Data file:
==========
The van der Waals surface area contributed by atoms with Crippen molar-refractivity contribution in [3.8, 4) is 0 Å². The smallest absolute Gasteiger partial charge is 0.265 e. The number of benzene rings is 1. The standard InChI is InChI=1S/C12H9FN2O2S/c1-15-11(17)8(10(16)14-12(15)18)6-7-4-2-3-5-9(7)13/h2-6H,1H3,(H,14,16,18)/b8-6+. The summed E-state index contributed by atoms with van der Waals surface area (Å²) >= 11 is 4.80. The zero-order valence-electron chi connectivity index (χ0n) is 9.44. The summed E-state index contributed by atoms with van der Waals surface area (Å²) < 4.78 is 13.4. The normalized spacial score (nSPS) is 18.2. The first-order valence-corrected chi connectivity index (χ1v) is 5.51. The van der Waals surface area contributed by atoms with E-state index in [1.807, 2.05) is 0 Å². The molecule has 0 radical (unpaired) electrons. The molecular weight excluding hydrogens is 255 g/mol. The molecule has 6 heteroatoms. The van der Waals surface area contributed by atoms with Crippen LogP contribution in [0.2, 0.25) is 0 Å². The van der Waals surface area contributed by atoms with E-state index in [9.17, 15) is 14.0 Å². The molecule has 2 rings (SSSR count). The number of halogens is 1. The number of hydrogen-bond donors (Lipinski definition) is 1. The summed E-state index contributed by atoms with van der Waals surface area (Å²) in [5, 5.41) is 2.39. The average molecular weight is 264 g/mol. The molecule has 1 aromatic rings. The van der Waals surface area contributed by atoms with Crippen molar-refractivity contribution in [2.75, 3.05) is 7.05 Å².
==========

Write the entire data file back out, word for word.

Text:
The van der Waals surface area contributed by atoms with Crippen molar-refractivity contribution in [3.8, 4) is 0 Å². The smallest absolute Gasteiger partial charge is 0.265 e. The number of benzene rings is 1. The standard InChI is InChI=1S/C12H9FN2O2S/c1-15-11(17)8(10(16)14-12(15)18)6-7-4-2-3-5-9(7)13/h2-6H,1H3,(H,14,16,18)/b8-6+. The summed E-state index contributed by atoms with van der Waals surface area (Å²) >= 11 is 4.80. The zero-order valence-electron chi connectivity index (χ0n) is 9.44. The summed E-state index contributed by atoms with van der Waals surface area (Å²) < 4.78 is 13.4. The normalized spacial score (nSPS) is 18.2. The first-order valence-corrected chi connectivity index (χ1v) is 5.51. The van der Waals surface area contributed by atoms with E-state index in [1.807, 2.05) is 0 Å². The molecule has 0 radical (unpaired) electrons. The molecular weight excluding hydrogens is 255 g/mol. The molecule has 6 heteroatoms. The van der Waals surface area contributed by atoms with Crippen LogP contribution in [0.2, 0.25) is 0 Å². The van der Waals surface area contributed by atoms with E-state index in [9.17, 15) is 14.0 Å². The molecule has 2 rings (SSSR count). The number of halogens is 1. The number of hydrogen-bond donors (Lipinski definition) is 1. The summed E-state index contributed by atoms with van der Waals surface area (Å²) in [5, 5.41) is 2.39. The average molecular weight is 264 g/mol. The molecule has 1 aromatic rings. The van der Waals surface area contributed by atoms with Crippen molar-refractivity contribution in [2.75, 3.05) is 7.05 Å².